The Cambodian Tourism and Service Workers Federation has accused the governor of Siem Reap City of intimidation by using police to intervene in a long-running industrial dispute with a luxury hotel while the case is still being heard by a provincial court.
A total of 67 workers from the Angkor Village Hotel and Resort were sacked between June and August after they began unionising earlier this year, sparking repeated protests outside the luxury lodging in Cambodia’s premier tourism town – Siem Reap.
The hotel’s owner, Tep Vantho, has consistently said they were dismissed due to unrelated misconduct including attempts to poison her and refused to respect a non-binding August Arbitration Council ruling ordering her to reinstate them, instead offering compensation.
Houn Vireak Dany, who was sacked by Angkor Village after seven years of service, said yesterday she didn’t understand why police officers came to her house on Saturday and attempted to convince her to take an unspecified amount of compensation.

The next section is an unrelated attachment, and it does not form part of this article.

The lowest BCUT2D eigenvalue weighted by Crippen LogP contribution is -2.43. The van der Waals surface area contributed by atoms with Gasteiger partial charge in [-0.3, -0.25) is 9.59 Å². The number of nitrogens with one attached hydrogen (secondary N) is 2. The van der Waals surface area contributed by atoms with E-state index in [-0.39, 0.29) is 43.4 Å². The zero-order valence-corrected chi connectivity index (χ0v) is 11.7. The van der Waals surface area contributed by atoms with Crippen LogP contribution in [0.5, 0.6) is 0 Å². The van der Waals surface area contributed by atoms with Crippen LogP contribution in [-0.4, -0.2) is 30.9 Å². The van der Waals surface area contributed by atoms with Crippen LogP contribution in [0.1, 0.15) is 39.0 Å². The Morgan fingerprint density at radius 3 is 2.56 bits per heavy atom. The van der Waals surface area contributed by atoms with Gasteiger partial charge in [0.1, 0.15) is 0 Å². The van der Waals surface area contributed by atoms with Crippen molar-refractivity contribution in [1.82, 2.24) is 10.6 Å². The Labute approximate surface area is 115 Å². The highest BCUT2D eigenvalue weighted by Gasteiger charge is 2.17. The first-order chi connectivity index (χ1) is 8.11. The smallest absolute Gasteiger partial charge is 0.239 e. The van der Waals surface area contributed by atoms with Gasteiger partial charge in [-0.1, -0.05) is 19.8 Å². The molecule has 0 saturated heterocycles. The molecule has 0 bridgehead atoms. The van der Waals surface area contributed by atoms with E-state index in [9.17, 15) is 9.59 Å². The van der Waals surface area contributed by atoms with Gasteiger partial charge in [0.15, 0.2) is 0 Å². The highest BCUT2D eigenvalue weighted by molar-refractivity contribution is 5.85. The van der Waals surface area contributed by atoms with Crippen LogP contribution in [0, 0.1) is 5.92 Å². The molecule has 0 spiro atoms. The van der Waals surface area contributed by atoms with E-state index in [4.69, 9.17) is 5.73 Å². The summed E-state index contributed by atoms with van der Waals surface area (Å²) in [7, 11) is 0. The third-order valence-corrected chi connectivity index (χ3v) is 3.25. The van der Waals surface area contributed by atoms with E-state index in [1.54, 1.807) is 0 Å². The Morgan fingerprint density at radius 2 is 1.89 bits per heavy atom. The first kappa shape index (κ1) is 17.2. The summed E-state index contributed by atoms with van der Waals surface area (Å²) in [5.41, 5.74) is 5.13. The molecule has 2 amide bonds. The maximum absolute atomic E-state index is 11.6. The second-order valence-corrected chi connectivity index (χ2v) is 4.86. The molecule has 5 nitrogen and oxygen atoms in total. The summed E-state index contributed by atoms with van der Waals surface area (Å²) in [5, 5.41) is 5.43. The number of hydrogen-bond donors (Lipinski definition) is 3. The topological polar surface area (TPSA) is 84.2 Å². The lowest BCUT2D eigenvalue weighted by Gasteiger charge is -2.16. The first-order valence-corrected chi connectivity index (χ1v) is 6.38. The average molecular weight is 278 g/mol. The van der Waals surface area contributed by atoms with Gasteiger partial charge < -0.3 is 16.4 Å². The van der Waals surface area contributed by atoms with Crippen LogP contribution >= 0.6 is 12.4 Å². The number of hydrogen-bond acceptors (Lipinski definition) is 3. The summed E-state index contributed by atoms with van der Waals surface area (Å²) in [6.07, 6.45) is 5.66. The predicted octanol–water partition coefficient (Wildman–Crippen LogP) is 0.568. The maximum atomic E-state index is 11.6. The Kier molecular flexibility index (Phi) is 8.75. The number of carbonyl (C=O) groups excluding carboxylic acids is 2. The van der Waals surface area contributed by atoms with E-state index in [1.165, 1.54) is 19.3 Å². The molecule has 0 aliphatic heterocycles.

“I told police that I protested to get my job back, not to get money, so I have denied their request,” she said, adding they told her she could pick up compensation from Siem Reap Municipal Hall.
Sok Narith, deputy secretary of the CTSWF, accused Siem Reap City governor Tep Bunchay of ordering police to conduct door-to-door visits to each sacked employee’s house to intimidate them while the provincial court was still ruling on their reinstatement demand.
Tep Bunchay and Tep Vantho could not be reached for comment yesterday.